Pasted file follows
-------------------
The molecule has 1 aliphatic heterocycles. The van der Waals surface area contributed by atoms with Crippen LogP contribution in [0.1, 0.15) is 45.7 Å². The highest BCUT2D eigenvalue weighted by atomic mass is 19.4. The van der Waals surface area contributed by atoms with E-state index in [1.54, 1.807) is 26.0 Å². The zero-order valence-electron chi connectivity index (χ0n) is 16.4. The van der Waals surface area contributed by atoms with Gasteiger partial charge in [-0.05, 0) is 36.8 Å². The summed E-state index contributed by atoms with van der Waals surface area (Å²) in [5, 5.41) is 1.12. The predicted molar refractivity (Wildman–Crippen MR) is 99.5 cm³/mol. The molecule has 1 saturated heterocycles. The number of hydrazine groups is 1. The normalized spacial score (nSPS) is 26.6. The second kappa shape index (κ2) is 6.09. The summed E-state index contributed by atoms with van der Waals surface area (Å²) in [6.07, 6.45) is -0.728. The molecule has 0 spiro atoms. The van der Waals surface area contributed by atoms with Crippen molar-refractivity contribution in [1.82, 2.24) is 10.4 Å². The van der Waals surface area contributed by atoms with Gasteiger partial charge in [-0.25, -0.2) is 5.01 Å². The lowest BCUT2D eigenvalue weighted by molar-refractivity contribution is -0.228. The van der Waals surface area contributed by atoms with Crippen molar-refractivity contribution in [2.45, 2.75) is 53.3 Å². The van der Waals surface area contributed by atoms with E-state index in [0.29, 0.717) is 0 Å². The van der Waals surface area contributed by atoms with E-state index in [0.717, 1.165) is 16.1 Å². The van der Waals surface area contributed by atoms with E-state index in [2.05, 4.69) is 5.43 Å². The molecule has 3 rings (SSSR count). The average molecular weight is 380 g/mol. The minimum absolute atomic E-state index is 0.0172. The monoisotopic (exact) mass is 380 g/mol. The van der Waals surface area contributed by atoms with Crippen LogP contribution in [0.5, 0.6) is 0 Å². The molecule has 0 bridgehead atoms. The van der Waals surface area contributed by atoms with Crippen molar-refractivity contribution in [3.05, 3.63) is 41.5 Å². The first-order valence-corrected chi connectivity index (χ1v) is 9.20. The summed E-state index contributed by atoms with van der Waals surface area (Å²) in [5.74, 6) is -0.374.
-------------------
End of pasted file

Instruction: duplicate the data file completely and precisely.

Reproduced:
The molecule has 1 aliphatic heterocycles. The van der Waals surface area contributed by atoms with Crippen LogP contribution in [0.1, 0.15) is 45.7 Å². The highest BCUT2D eigenvalue weighted by atomic mass is 19.4. The van der Waals surface area contributed by atoms with E-state index in [1.54, 1.807) is 26.0 Å². The zero-order valence-electron chi connectivity index (χ0n) is 16.4. The van der Waals surface area contributed by atoms with Gasteiger partial charge in [-0.05, 0) is 36.8 Å². The summed E-state index contributed by atoms with van der Waals surface area (Å²) in [5, 5.41) is 1.12. The predicted molar refractivity (Wildman–Crippen MR) is 99.5 cm³/mol. The molecule has 1 saturated heterocycles. The number of hydrazine groups is 1. The normalized spacial score (nSPS) is 26.6. The second kappa shape index (κ2) is 6.09. The summed E-state index contributed by atoms with van der Waals surface area (Å²) in [6.07, 6.45) is -0.728. The molecule has 0 spiro atoms. The van der Waals surface area contributed by atoms with Crippen molar-refractivity contribution in [1.82, 2.24) is 10.4 Å². The van der Waals surface area contributed by atoms with Gasteiger partial charge in [-0.25, -0.2) is 5.01 Å². The lowest BCUT2D eigenvalue weighted by molar-refractivity contribution is -0.228. The van der Waals surface area contributed by atoms with Crippen molar-refractivity contribution in [2.45, 2.75) is 53.3 Å². The van der Waals surface area contributed by atoms with E-state index in [0.29, 0.717) is 0 Å². The van der Waals surface area contributed by atoms with E-state index in [0.717, 1.165) is 16.1 Å². The van der Waals surface area contributed by atoms with E-state index in [2.05, 4.69) is 5.43 Å². The molecule has 3 rings (SSSR count). The average molecular weight is 380 g/mol. The minimum absolute atomic E-state index is 0.0172. The monoisotopic (exact) mass is 380 g/mol. The van der Waals surface area contributed by atoms with Crippen LogP contribution in [0.5, 0.6) is 0 Å². The molecule has 0 bridgehead atoms. The van der Waals surface area contributed by atoms with Crippen molar-refractivity contribution in [3.05, 3.63) is 41.5 Å². The first-order valence-corrected chi connectivity index (χ1v) is 9.20. The summed E-state index contributed by atoms with van der Waals surface area (Å²) in [5.74, 6) is -0.374.